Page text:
(b. ca. 1565, Ronda, d. ca. 1608, Mexico City)


Spanish painter. He probably trained either with Luis de Vargas or with his pupil Antonio de Arjián in Seville, where Vázquez worked from 1588 until his departure for New Spain in 1603. Influenced by the work of northern Renaissance masters such as Marten de Vos and Maarten van Heemskerck, Vázquez's art is a good example of late 16th-century Mannerism in Seville. The sculpturesque quality of his forms, interest in detail and taste for exaggerated gestures and contorted poses reflect both Italian and Flemish influences. Vázquez earned a reputation for his virtuoso treatment of still-lifes in his paintings, as in Lazarus and the Rich Man (1588-1603; untraced), painted for Fernando Enríquez de Ribera, 3rd Duque de Alcalá.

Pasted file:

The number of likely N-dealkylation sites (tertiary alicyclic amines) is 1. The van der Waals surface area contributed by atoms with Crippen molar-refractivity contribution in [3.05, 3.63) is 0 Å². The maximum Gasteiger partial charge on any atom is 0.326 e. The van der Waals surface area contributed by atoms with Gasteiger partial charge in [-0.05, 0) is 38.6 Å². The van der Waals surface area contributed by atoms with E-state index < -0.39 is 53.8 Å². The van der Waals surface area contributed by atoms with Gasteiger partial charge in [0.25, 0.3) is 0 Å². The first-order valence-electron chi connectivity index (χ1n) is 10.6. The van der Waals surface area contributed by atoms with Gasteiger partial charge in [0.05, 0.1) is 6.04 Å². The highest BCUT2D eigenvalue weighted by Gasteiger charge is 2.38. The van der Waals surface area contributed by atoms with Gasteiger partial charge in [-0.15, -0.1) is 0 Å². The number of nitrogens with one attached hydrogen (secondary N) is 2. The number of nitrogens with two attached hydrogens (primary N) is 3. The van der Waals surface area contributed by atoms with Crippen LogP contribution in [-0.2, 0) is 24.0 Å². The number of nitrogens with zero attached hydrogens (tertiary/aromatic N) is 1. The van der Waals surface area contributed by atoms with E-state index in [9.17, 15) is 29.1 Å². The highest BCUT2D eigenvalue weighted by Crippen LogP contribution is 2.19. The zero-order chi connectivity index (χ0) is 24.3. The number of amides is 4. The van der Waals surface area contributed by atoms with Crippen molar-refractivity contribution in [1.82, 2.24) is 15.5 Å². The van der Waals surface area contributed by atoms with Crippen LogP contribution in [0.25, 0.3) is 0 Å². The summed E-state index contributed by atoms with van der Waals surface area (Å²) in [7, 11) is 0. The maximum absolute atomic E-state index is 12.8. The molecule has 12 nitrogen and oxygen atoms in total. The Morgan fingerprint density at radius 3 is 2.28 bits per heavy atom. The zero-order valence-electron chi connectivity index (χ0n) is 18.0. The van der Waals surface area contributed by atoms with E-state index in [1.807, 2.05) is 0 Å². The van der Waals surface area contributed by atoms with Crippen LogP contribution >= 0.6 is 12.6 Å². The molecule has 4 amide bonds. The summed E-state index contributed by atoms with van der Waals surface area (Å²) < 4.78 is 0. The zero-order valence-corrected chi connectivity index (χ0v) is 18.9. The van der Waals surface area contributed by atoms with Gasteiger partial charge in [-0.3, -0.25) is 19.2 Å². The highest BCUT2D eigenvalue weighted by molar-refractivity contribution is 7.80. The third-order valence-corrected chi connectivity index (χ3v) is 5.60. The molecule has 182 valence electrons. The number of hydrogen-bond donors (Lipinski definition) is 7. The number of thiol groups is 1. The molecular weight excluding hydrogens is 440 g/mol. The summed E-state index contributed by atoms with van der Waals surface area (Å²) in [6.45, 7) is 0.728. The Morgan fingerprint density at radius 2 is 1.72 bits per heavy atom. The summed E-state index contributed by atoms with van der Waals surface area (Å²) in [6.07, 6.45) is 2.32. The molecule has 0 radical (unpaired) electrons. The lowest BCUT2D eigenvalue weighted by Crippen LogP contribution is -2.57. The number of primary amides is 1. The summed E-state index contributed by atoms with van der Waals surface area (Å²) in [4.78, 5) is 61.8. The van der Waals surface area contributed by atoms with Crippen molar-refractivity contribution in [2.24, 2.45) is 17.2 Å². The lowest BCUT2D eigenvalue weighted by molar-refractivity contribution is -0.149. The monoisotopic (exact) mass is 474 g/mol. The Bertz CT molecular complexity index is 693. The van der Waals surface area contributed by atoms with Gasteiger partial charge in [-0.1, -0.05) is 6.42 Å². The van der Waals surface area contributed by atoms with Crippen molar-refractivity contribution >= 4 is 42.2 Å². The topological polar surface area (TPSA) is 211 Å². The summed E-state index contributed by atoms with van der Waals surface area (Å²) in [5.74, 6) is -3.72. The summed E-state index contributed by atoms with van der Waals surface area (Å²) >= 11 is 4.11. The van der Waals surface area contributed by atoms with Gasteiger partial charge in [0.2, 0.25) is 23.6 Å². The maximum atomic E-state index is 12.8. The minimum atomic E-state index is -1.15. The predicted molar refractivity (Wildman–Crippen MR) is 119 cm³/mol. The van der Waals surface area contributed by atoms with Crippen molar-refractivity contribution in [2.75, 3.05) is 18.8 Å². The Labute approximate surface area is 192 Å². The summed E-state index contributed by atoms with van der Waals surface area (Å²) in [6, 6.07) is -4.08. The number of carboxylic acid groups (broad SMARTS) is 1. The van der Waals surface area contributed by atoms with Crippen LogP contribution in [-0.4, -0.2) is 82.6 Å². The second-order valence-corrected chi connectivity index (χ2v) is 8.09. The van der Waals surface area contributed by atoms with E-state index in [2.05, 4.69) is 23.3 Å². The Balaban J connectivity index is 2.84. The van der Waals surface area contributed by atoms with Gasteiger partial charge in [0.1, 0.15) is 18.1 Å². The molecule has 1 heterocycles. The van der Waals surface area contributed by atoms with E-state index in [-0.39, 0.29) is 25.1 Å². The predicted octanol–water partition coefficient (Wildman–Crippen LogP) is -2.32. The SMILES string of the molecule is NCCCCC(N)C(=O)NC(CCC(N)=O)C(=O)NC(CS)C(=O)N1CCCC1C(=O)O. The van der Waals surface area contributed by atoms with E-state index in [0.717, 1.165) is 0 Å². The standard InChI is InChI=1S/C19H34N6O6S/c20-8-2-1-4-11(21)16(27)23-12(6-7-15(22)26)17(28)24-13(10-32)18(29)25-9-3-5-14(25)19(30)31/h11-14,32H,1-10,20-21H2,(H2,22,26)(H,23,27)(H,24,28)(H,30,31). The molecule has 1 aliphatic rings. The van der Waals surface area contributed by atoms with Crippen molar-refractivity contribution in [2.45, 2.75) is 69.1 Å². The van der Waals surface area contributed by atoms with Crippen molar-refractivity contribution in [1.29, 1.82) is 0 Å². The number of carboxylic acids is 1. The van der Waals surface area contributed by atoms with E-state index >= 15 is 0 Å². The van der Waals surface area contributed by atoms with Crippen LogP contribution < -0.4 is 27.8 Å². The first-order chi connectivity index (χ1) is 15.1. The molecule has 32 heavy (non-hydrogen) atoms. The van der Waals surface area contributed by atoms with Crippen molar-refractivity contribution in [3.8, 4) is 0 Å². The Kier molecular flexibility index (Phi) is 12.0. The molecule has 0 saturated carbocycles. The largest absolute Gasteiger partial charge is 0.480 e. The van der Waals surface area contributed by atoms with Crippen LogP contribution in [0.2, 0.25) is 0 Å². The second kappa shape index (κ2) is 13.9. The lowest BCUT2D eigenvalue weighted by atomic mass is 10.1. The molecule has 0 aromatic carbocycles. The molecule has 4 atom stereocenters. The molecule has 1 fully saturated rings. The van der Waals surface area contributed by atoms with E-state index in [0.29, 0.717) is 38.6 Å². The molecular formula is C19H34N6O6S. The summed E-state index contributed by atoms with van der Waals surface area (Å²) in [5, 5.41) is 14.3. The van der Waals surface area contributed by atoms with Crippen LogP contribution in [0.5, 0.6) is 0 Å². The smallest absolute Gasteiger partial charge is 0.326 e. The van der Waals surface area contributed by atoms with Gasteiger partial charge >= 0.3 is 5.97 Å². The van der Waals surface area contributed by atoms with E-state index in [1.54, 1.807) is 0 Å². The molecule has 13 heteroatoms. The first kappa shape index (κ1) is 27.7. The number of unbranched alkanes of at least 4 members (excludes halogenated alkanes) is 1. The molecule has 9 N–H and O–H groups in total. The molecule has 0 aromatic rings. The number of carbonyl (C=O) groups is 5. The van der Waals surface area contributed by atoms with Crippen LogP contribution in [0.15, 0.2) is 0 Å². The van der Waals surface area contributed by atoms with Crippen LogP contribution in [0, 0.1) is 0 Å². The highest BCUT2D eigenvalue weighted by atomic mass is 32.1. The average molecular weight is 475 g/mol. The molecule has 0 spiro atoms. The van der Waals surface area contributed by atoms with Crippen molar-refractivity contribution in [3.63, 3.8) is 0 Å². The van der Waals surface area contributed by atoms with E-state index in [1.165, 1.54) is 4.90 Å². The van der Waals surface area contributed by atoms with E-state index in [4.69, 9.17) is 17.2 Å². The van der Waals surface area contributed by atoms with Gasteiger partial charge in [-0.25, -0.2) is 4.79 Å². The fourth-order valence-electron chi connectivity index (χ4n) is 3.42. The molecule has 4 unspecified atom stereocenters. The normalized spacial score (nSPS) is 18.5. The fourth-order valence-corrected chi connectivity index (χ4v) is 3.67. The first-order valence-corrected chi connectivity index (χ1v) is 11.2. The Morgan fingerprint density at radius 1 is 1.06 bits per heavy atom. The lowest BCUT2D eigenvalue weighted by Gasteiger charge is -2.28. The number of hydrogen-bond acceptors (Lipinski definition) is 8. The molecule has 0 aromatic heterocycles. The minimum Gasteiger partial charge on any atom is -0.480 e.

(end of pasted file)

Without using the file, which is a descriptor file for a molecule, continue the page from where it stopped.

Vázquez's earliest dated work, the Resurrection (1590; Seville, S Ana), is in the Roman tradition; it shows strong draughtsmanship, daring foreshortening and is powerfully expressive. The Last Supper (1588-1603; Seville, Museo de Bellas Artes) combines Flemish motifs taken from prints by or after van Heemskerck and de Vos. The theatrical composition contains still-life objects depicted with great care and attention to detail.